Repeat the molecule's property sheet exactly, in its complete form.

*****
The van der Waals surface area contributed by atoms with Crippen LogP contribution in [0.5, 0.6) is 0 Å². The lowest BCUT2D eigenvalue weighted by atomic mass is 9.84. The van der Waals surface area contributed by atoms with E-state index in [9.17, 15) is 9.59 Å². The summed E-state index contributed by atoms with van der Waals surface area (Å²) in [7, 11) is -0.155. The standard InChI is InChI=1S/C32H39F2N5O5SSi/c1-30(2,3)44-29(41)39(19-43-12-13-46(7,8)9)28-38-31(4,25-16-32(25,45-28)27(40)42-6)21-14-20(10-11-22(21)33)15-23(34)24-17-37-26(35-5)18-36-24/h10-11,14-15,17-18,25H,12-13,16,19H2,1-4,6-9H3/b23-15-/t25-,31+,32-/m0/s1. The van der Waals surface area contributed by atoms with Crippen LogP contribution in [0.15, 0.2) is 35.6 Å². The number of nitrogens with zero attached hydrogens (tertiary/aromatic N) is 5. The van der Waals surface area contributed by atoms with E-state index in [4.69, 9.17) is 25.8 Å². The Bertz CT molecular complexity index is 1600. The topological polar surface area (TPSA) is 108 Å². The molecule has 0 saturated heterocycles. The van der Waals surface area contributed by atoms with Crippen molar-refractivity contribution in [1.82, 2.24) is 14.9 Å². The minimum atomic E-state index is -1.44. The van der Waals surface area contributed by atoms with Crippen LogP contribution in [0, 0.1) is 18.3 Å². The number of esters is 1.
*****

The van der Waals surface area contributed by atoms with Crippen LogP contribution in [0.5, 0.6) is 0 Å². The lowest BCUT2D eigenvalue weighted by atomic mass is 9.84. The van der Waals surface area contributed by atoms with E-state index in [9.17, 15) is 9.59 Å². The summed E-state index contributed by atoms with van der Waals surface area (Å²) in [7, 11) is -0.155. The standard InChI is InChI=1S/C32H39F2N5O5SSi/c1-30(2,3)44-29(41)39(19-43-12-13-46(7,8)9)28-38-31(4,25-16-32(25,45-28)27(40)42-6)21-14-20(10-11-22(21)33)15-23(34)24-17-37-26(35-5)18-36-24/h10-11,14-15,17-18,25H,12-13,16,19H2,1-4,6-9H3/b23-15-/t25-,31+,32-/m0/s1. The van der Waals surface area contributed by atoms with Crippen LogP contribution in [0.15, 0.2) is 35.6 Å². The number of nitrogens with zero attached hydrogens (tertiary/aromatic N) is 5. The van der Waals surface area contributed by atoms with E-state index in [4.69, 9.17) is 25.8 Å². The Bertz CT molecular complexity index is 1600. The topological polar surface area (TPSA) is 108 Å². The molecule has 0 saturated heterocycles. The van der Waals surface area contributed by atoms with Crippen molar-refractivity contribution in [1.82, 2.24) is 14.9 Å². The minimum atomic E-state index is -1.44. The van der Waals surface area contributed by atoms with Crippen LogP contribution in [0, 0.1) is 18.3 Å². The number of esters is 1.